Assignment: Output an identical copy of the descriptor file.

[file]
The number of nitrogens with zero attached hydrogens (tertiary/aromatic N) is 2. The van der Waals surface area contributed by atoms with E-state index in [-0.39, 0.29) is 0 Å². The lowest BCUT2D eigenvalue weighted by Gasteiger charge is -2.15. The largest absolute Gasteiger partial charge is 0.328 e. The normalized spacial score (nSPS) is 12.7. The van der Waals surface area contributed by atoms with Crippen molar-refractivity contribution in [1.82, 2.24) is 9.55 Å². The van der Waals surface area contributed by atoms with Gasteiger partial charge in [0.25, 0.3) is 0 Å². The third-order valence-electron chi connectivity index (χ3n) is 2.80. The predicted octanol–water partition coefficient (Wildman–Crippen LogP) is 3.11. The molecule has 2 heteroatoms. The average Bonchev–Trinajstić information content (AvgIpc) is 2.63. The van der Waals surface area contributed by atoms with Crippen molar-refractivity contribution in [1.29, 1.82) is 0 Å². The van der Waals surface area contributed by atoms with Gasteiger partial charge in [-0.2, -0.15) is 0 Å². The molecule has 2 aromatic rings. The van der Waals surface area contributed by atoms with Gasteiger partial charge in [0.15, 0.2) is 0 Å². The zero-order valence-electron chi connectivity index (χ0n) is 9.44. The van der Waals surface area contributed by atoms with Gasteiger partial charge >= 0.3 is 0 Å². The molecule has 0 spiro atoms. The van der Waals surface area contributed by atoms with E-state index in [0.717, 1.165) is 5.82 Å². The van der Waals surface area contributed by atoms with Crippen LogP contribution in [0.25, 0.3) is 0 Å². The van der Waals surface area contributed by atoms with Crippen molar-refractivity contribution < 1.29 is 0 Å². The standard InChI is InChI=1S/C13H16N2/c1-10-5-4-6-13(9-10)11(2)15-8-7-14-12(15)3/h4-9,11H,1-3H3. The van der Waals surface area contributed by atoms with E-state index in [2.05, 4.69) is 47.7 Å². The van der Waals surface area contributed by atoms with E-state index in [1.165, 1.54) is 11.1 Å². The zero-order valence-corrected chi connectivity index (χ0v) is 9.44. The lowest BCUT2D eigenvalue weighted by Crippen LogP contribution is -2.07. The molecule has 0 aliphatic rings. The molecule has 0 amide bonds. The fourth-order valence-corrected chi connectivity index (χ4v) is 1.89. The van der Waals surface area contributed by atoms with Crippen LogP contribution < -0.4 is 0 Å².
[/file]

The number of nitrogens with zero attached hydrogens (tertiary/aromatic N) is 2. The van der Waals surface area contributed by atoms with E-state index in [-0.39, 0.29) is 0 Å². The lowest BCUT2D eigenvalue weighted by Gasteiger charge is -2.15. The largest absolute Gasteiger partial charge is 0.328 e. The normalized spacial score (nSPS) is 12.7. The van der Waals surface area contributed by atoms with Crippen molar-refractivity contribution in [1.82, 2.24) is 9.55 Å². The van der Waals surface area contributed by atoms with Gasteiger partial charge in [0.25, 0.3) is 0 Å². The third-order valence-electron chi connectivity index (χ3n) is 2.80. The predicted octanol–water partition coefficient (Wildman–Crippen LogP) is 3.11. The molecule has 2 heteroatoms. The average Bonchev–Trinajstić information content (AvgIpc) is 2.63. The van der Waals surface area contributed by atoms with Crippen molar-refractivity contribution in [1.29, 1.82) is 0 Å². The van der Waals surface area contributed by atoms with Gasteiger partial charge in [-0.2, -0.15) is 0 Å². The molecule has 2 aromatic rings. The van der Waals surface area contributed by atoms with Gasteiger partial charge in [0.15, 0.2) is 0 Å². The zero-order valence-electron chi connectivity index (χ0n) is 9.44. The van der Waals surface area contributed by atoms with Gasteiger partial charge >= 0.3 is 0 Å². The molecule has 0 spiro atoms. The van der Waals surface area contributed by atoms with E-state index in [0.717, 1.165) is 5.82 Å². The van der Waals surface area contributed by atoms with Crippen LogP contribution in [0.25, 0.3) is 0 Å². The van der Waals surface area contributed by atoms with Crippen molar-refractivity contribution < 1.29 is 0 Å². The standard InChI is InChI=1S/C13H16N2/c1-10-5-4-6-13(9-10)11(2)15-8-7-14-12(15)3/h4-9,11H,1-3H3. The van der Waals surface area contributed by atoms with E-state index in [2.05, 4.69) is 47.7 Å². The van der Waals surface area contributed by atoms with E-state index in [1.165, 1.54) is 11.1 Å². The zero-order valence-corrected chi connectivity index (χ0v) is 9.44. The lowest BCUT2D eigenvalue weighted by Crippen LogP contribution is -2.07. The molecule has 0 aliphatic rings. The molecule has 0 amide bonds. The fourth-order valence-corrected chi connectivity index (χ4v) is 1.89. The van der Waals surface area contributed by atoms with Crippen LogP contribution < -0.4 is 0 Å².